Generated by an interplay of natural cycles and operating across a wide range of space and time scales, natural ecosystems perform fundamental life support functions with out which human civilisations would cease to thrive. Worth a few trillion dollars annually ecosystem functions purify air and water, regulate climate, regenerate soil fertility, maintain biodiversity and even decompose waste. Ecosystems are the life support of the planet and the very foundation of the global economy.
Many of the human activities that modify or destroy natural ecosystems cause deterioration of ecological services whose value, in the long run, far outweigh the short term economic benefits that human society seeks to gain. As ecosystems remain at great jeopardy so do the livelihoods and continued well being of communities everywhere. Poor communities are particularly vulnerable since they rely more on natural resources for subsistence and income and are less likely to share in property rights that give them legal control over these resources.
In this context, we promote the conservation and sustainable management of natural resources, forests and water in particular, through local self governance institutions.The crux of our efforts lie in locating forests and other natural resources within the prevailing economic, social and ecological demands at the level of villages and village conglomerates and in intertwining principles of conservation and local self governance for the safeguard of the natural surroundings and improvement in the living conditions of the poor.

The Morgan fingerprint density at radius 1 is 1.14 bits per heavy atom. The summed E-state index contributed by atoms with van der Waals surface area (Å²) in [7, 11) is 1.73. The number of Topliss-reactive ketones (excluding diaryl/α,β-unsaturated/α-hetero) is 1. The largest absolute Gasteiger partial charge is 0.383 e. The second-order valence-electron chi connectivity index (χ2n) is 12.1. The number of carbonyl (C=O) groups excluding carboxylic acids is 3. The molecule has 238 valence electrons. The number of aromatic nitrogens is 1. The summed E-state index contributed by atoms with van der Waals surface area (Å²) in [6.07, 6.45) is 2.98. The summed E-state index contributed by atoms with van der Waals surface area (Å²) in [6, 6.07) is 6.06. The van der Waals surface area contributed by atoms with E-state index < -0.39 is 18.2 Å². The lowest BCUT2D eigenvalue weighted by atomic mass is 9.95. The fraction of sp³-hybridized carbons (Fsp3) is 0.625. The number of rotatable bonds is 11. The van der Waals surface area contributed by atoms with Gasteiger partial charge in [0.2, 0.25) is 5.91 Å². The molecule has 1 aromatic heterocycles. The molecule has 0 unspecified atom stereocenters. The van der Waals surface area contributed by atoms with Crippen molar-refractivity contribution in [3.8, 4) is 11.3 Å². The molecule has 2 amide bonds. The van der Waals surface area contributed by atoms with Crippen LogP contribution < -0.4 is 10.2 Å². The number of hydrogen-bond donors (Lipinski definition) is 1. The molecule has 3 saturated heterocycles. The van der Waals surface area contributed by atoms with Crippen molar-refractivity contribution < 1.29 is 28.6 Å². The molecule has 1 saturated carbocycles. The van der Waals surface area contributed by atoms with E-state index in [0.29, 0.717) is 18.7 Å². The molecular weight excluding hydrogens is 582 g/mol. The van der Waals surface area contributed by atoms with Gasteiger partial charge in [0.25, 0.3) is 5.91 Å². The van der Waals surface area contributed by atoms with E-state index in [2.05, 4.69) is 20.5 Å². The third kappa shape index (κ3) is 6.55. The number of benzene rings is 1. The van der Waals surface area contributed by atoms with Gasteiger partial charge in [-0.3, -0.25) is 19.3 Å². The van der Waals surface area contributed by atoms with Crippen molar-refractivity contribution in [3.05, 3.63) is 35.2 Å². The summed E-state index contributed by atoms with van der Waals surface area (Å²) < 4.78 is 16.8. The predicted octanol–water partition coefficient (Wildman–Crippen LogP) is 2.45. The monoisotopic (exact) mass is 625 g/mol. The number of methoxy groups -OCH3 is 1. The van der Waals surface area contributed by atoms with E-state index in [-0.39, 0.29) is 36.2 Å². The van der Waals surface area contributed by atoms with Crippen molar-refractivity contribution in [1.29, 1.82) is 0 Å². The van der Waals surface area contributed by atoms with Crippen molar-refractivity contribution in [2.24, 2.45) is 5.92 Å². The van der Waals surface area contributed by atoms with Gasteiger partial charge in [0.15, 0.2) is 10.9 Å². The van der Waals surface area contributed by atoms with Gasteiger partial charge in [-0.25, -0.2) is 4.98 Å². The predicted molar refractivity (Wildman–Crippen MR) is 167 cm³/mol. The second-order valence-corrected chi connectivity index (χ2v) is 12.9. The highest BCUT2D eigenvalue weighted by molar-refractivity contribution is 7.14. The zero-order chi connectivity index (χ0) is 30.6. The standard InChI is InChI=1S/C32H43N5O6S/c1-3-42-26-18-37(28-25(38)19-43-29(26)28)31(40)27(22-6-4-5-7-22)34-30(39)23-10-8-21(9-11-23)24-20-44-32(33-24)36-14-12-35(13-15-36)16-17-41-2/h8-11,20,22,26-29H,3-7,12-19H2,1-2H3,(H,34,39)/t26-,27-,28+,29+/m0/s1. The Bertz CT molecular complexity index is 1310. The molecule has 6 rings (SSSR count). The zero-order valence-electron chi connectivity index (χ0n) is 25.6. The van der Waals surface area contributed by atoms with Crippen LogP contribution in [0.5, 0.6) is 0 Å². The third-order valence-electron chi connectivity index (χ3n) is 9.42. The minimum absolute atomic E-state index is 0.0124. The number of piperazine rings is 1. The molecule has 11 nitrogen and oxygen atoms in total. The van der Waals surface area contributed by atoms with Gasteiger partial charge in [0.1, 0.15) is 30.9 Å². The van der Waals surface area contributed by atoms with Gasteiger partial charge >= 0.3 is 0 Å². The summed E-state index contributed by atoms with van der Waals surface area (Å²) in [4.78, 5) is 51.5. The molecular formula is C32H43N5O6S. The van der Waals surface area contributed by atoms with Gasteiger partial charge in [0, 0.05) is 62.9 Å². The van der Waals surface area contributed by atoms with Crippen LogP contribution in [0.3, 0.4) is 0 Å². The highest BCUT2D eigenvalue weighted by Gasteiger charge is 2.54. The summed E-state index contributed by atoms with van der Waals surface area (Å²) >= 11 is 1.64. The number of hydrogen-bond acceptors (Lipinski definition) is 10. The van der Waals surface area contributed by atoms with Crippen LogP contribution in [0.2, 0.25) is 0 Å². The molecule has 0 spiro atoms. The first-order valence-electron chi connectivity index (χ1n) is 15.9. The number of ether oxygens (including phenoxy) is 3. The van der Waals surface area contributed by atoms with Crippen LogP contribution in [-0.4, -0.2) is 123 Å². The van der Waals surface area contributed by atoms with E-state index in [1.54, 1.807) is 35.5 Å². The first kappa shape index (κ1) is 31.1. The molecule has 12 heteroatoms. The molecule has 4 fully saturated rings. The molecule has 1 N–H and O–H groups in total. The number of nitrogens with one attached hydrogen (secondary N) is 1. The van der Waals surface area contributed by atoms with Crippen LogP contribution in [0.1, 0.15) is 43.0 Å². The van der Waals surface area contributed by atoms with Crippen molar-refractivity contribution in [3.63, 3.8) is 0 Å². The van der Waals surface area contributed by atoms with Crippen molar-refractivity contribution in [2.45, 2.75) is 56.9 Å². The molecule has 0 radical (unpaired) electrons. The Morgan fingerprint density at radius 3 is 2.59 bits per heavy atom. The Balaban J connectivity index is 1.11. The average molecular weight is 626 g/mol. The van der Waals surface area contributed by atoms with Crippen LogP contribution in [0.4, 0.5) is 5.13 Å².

We aim to integrate forests in the overall land use planning by highlighting the critical role that forests play in terms of sustaining agriculture, animal husbandry and rural livelihoods in general, and also position community based forest governance in the larger unfolding of decentralisation of governance in India.
By working on systemic issues that can bring about a multiplier change we try to bring in a gestalt that establishes inter-linkages between ecological, social and economic realities. We strive for a future where the local communities and their conglomerates determine and move towards desirable land-use that is based on principles of conservation and social justice. A future where the value of forests is tangibly appreciated in the daily lives of the people, particularly the rural poor, and where policy and practice meet somewhere in between.